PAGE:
In The News:


People Are Crazy... and Everyone Is A Racer

?And everyone is a racer. If you doubt that, you've... Read More

Motorcycle Suspension: - A Troubleshooting Guide

Trouble Shooting Suspension Problems.Adjustment locations: ForksRebound adjustment (if applicable) is... Read More

The Motorcycle Helmet You Want May Not Be As Safe As You Think!

Choosing the right Motorcycle helmet can make a difference?.?.literally between... Read More

Kawasaki Motorcycles - Independent in Thoughts and Actions

The story of Kawasaki Company goes back to 1924, at... Read More

Necessity of Motorcycle Parts

If you are one of the many people who consider... Read More

How Do You Make Your Harley Davidson Look And Feel Like An Extension Of Yourself!

How do you make your Harley Davidson look and feel... Read More

Fuel Cells Motorcycles, Trucks, Tanks, ATVs and Fire Hazards from Heat Exchanges

We have heard a whole lot of talk about fuel... Read More

Women and Motorcycles? You Bet!

To really understand the women and her ride, one needs... Read More

Do You Need a Part for Your Harley Davidson Motorcycle?

Need a Harley Davidson Part for your ride?Where do you... Read More

Suzuki Motorcycles - From Fine Loom Manufacturers to Major Motorcycle Company

Started in a small warehouse by Michio Suzuki back in... Read More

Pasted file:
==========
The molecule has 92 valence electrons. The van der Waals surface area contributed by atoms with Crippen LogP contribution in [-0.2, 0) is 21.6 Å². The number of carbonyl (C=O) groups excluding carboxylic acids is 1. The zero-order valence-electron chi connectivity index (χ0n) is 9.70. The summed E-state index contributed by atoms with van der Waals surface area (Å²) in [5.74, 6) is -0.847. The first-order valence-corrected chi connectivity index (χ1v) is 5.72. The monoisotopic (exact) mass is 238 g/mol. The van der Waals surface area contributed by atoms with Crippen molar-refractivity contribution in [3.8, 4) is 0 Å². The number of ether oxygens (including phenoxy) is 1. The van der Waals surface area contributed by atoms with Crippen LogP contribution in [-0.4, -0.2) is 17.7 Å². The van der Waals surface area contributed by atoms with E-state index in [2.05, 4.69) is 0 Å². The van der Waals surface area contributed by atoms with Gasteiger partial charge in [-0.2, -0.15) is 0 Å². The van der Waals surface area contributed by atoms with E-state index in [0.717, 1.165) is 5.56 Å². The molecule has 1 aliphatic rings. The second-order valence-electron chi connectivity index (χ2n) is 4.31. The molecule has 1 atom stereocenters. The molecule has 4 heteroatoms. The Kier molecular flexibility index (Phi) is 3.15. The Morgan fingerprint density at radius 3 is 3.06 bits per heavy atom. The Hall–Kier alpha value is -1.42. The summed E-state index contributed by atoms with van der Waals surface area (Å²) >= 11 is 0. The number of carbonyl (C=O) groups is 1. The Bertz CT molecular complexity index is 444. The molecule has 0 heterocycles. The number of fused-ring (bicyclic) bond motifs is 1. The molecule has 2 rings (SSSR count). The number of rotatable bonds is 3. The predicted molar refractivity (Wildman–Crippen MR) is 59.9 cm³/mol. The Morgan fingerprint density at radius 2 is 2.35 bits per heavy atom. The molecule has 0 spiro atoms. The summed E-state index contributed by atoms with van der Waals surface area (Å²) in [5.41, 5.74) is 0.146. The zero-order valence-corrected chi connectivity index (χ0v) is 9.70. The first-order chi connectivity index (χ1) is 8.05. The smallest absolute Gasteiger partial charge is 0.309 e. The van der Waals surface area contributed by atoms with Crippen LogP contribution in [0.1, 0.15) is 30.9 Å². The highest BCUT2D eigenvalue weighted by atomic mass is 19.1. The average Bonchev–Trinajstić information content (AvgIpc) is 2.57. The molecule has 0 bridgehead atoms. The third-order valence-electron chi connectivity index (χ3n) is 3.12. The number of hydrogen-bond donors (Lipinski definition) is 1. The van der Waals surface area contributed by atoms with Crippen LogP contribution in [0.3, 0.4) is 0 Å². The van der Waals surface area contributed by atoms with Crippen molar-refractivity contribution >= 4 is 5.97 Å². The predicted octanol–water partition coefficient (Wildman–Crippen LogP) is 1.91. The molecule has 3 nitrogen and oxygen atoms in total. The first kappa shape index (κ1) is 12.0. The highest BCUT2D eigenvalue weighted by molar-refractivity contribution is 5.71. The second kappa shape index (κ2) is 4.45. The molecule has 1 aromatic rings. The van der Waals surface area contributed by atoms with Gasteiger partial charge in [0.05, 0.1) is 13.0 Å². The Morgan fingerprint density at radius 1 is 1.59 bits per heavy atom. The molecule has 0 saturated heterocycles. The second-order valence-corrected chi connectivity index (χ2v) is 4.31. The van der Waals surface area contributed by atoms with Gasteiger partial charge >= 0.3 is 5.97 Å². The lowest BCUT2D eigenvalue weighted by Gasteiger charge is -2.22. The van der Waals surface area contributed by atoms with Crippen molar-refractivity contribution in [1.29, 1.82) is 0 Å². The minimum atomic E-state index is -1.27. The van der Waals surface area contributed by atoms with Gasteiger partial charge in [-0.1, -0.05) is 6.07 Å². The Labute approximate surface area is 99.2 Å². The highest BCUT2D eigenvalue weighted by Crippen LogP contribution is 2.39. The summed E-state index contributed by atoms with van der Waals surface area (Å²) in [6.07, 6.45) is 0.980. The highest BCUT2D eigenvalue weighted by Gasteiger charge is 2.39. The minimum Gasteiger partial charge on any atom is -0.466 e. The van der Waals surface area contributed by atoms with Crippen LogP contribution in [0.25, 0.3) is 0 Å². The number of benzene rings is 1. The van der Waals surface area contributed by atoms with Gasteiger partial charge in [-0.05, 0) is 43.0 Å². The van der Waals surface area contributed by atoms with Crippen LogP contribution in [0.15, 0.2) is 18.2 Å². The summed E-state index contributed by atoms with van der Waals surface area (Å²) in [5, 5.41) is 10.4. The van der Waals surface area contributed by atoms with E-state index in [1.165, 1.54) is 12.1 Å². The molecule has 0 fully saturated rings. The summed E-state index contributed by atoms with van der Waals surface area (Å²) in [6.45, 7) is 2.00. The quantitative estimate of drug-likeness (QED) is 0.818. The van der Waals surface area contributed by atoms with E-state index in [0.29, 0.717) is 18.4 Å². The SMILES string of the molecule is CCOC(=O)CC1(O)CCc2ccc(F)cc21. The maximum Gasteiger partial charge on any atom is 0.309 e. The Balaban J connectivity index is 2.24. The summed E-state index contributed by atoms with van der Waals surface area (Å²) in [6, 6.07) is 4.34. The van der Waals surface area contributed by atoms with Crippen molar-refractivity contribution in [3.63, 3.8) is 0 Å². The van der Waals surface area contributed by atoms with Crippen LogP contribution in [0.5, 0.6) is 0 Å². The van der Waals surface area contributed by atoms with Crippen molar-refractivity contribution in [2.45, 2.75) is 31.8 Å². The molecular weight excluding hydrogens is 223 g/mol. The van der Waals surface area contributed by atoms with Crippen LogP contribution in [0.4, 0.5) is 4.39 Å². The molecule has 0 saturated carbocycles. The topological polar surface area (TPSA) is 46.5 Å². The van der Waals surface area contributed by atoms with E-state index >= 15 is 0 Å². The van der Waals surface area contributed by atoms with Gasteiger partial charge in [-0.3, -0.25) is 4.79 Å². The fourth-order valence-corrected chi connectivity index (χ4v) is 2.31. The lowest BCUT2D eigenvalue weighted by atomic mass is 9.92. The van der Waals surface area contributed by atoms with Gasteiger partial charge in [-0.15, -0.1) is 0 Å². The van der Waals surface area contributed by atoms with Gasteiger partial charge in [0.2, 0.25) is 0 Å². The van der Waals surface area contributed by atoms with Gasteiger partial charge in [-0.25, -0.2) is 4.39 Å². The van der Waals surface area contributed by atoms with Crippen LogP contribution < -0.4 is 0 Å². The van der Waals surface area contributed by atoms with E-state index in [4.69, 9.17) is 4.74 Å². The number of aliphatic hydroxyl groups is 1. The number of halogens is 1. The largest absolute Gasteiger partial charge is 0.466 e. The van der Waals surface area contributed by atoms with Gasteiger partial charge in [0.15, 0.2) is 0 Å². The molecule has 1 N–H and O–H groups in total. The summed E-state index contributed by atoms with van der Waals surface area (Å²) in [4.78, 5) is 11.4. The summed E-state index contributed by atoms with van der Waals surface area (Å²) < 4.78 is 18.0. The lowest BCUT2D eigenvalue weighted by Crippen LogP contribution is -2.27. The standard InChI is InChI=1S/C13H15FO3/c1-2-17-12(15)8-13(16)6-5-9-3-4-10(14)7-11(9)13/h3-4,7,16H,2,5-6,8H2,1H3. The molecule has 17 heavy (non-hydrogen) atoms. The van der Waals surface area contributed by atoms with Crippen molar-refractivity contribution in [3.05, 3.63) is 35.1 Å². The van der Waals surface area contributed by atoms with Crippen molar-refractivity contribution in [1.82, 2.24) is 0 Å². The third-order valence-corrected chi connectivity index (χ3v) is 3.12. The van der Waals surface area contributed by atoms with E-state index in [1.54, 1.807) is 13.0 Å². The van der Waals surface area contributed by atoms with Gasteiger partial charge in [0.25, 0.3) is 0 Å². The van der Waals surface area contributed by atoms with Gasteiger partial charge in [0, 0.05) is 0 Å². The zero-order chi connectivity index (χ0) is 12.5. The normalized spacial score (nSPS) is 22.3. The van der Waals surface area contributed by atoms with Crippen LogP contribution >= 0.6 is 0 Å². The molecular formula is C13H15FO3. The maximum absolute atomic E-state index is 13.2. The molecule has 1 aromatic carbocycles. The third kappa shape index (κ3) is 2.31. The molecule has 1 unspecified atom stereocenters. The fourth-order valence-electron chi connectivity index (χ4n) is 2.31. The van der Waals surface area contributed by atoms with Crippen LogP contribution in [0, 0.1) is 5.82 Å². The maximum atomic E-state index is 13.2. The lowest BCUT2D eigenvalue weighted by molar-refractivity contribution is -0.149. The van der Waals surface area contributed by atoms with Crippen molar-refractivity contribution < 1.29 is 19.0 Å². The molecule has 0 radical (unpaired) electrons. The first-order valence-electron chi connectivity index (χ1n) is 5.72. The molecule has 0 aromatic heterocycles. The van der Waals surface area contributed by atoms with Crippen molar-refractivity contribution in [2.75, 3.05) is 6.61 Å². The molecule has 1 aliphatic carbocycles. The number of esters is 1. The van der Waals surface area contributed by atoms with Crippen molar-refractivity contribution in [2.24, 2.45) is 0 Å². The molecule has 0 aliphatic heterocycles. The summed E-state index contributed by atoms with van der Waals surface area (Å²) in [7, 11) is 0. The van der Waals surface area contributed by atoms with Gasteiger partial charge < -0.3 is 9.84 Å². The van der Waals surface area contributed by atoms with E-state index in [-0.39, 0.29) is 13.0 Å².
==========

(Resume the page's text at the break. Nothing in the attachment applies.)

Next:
A Convenient Way to Slash Your Gas Bill

"With oil prices spiraling higher almost every day, people are... Read More

Avoiding Excessive or Uneven Front Tire Wear

All rubber tires wear down over time, whether they're on... Read More

Motorcycle Suspension Setup: Getting to Grips with a Black Art

Suspension Set-up: The basicsWhether you are a road rider or... Read More

Common Mistakes Motorcycle Buyers Make When Looking For a Motorcycle Loan

Whether interest rates are high or low or it's the... Read More

Auctions and Car Transport: Everything You Need To Know

Everyone has wanted to sell a car at some point... Read More

Motorcycle Helmets - Mind Your Head!

To most riders, motorcycle helmets do not fit into their... Read More

Honda Super Cub and 50cc Honda Cub - The Volkswagen Beetle of Motorcycles!

A very clever design: the Honda Super Cub was the... Read More

Kids Like to Ride Motorcycles Too

Roaring up on a motorcycle has a strong draw for... Read More

Welcome To The World Of ?Upside Down? Motorcycle Loans!

With the depreciation on motorcycles being so enormous after they... Read More

Liquid Cooled Minimotos (PocketBikes), How Fast Are They and Are They Affordable?

As the latest craze of Minimoto Madness continues in the... Read More

Online Shopping for Motorcycle Accessories

When shopping for a certain item and material, the way... Read More

The Buzz is All About Mini-Motorcycles

Pocket bikes are miniature motorcycles -- powered, for the most... Read More

Ride Hard - Hydrate Harder

This summer is showing all of the signs of being... Read More

Save Money on Used Motorcycle Parts

For every motorcycle enthusiast, it is indeed very taxing to... Read More

0 to 60 in 4.5 Seconds

Speeding is illegal, yet we sell racing motorcycles and cars... Read More